A new law that lets banks send images of checks instead of paper could yield hefty savings but will require an overhaul in systems.
The Check Clearing for the 21st Century Act, signed into law last month and effective next October, gives banks the option of capturing check images and transmitting them to the banks on which they're drawn. In the conventional clearing process, banks and processors pay couriers to haul checks across town or across the country. The Federal Reserve, which processes checks for most of the nation's banks, spent $71.8 million last year on transporting checks.
The Fed earlier this month joined in an imaging project with the Small Value Payments Co., a consortium set up several years ago by the largest banks to develop and support state-of-the-art payment systems. Nine banks are piloting the project; they and the Fed will begin exchanging check images next year.
Previously, banks could send images only with the consent of a receiving bank, and if the recipient wasn't willing to use images, the sending bank had to arrange to ship the original paper checks. Once the act goes into effect, if a receiving bank can't or won't accept images, the sender can transmit them to a processing-services provider close to the recipient, where they'll be printed and shipped to the receiving bank. By next October, "banks are going to move ahead much more aggressively with image-based clearing," says Steve Ledford, president of Global Concepts, a research company specializing in bank operations.
Moving the clearing process to imaging will save banks and their customers an estimated $2 billion a year, including $500 million in back-office expenses like sorting, proofing, and balancing, and $1 billion in float reduction. Float, the time it takes to clear checks for payment, varies from one to four days. Reducing float helps boost banks' profitability by giving them and their customers faster access to funds. "In an electronic-exchange environment, float could be reduced to a day or even less," says Paul Obermeyer, head of operations services at Comerica Inc., a bank with $55 billion in assets.
It will take three to five years for imaging to overtake paper as the primary medium for check exchange, banking experts say. "It's a major retooling and reengineering effort," says Fred Herr, senior VP at the Federal Reserve Bank of Atlanta. Implementing check imaging will entail significant conversion costs, Ledford says, especially for medium-sized banks, which "are caught between being not large enough to have the scale of the largest banks and being too large for turnkey systems."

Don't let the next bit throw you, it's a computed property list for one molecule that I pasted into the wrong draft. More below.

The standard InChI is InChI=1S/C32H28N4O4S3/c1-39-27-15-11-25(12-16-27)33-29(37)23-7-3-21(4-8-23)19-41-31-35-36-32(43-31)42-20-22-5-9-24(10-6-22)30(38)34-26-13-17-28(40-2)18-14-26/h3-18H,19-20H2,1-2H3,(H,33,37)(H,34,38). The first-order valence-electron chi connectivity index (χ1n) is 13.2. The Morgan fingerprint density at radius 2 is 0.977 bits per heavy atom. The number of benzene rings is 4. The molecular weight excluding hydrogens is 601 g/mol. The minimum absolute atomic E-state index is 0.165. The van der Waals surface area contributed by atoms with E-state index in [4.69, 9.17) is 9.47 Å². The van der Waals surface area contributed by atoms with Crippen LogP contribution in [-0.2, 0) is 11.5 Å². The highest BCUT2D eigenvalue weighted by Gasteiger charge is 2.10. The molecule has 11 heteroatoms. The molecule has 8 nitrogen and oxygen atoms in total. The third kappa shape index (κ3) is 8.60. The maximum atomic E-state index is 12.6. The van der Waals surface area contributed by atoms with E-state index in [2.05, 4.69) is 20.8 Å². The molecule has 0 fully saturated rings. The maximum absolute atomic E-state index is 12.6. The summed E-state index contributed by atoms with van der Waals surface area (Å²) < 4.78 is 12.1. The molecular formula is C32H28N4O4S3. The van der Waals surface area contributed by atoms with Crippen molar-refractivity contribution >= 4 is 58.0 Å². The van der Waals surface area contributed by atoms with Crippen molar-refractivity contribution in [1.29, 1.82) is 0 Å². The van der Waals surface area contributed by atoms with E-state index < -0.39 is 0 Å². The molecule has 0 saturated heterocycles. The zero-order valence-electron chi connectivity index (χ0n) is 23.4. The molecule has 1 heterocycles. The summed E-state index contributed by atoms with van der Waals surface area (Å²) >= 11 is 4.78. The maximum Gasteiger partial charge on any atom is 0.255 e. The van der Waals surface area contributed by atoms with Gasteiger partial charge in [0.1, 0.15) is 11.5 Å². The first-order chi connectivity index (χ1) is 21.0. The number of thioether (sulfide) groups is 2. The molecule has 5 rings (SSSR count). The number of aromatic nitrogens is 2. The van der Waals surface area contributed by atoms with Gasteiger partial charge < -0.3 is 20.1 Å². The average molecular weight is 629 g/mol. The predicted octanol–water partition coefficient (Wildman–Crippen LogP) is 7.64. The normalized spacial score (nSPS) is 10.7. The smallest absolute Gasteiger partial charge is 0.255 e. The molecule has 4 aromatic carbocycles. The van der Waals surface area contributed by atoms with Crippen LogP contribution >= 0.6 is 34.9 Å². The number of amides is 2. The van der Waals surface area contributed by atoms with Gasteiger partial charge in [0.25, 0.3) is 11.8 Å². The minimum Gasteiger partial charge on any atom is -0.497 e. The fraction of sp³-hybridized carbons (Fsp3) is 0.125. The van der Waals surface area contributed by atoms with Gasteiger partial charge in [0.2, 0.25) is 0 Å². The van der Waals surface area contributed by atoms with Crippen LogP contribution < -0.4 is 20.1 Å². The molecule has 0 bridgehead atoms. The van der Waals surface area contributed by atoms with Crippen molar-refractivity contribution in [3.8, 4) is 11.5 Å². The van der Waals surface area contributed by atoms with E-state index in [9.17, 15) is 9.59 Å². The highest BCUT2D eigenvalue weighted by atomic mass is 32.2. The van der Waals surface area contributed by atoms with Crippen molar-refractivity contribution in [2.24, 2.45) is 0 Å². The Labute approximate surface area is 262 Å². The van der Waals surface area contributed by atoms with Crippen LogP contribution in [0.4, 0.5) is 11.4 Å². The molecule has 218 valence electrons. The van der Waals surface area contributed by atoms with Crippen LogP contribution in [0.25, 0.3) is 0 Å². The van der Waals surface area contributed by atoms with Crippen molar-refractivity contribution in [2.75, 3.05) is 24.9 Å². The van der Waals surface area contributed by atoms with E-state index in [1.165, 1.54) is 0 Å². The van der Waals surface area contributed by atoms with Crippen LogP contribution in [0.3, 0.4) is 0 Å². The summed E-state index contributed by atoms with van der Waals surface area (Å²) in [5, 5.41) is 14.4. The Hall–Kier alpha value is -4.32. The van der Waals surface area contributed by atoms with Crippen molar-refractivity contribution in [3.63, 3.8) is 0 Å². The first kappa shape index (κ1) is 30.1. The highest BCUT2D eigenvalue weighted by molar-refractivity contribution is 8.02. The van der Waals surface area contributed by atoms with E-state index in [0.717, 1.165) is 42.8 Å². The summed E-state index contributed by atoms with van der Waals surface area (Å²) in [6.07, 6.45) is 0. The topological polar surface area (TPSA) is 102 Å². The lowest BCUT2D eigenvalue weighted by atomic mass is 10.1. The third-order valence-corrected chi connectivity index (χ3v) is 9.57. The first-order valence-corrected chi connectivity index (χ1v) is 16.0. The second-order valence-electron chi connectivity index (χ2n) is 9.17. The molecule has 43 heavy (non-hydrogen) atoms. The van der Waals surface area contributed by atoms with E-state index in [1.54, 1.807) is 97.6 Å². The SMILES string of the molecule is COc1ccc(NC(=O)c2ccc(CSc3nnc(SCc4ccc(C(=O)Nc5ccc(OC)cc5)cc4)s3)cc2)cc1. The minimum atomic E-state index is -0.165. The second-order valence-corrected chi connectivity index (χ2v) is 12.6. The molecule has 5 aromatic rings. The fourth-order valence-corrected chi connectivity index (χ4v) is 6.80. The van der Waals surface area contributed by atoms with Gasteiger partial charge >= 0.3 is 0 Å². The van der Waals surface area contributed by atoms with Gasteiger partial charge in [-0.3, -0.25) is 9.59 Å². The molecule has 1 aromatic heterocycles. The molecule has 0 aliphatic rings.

As check volumes have declined because of the growing use of alternatives such as electronic bill payment, the cost of processing checks has risen. It costs 4 to 5 cents to clear a paper check, about double the cost of using imaging. Much of the cost is in personnel expenses. With images, tasks such as comparing numerical figures on checks with written amounts are done by character-recognition software; people would be needed only to resolve problems.
Imaging has benefits beyond process improvements: It cuts from days to hours response time to customer and legal-authority inquiries, and it protects against forgery. Imaging also reduces physical-storage expenses; banks must keep copies of checks on file for seven years.
Viewpointe Archive Services Inc., a 3-year-old venture formed by J.P. Morgan Chase and Bank of America, stores more than 29 billion check images for various banks; its archive is growing by a billion images a month. Earlier this month, National City Corp., a bank with $121 billion in assets and a Viewpointe customer, introduced an online image-retrieval service; by last week, customers had viewed nearly a half million checks.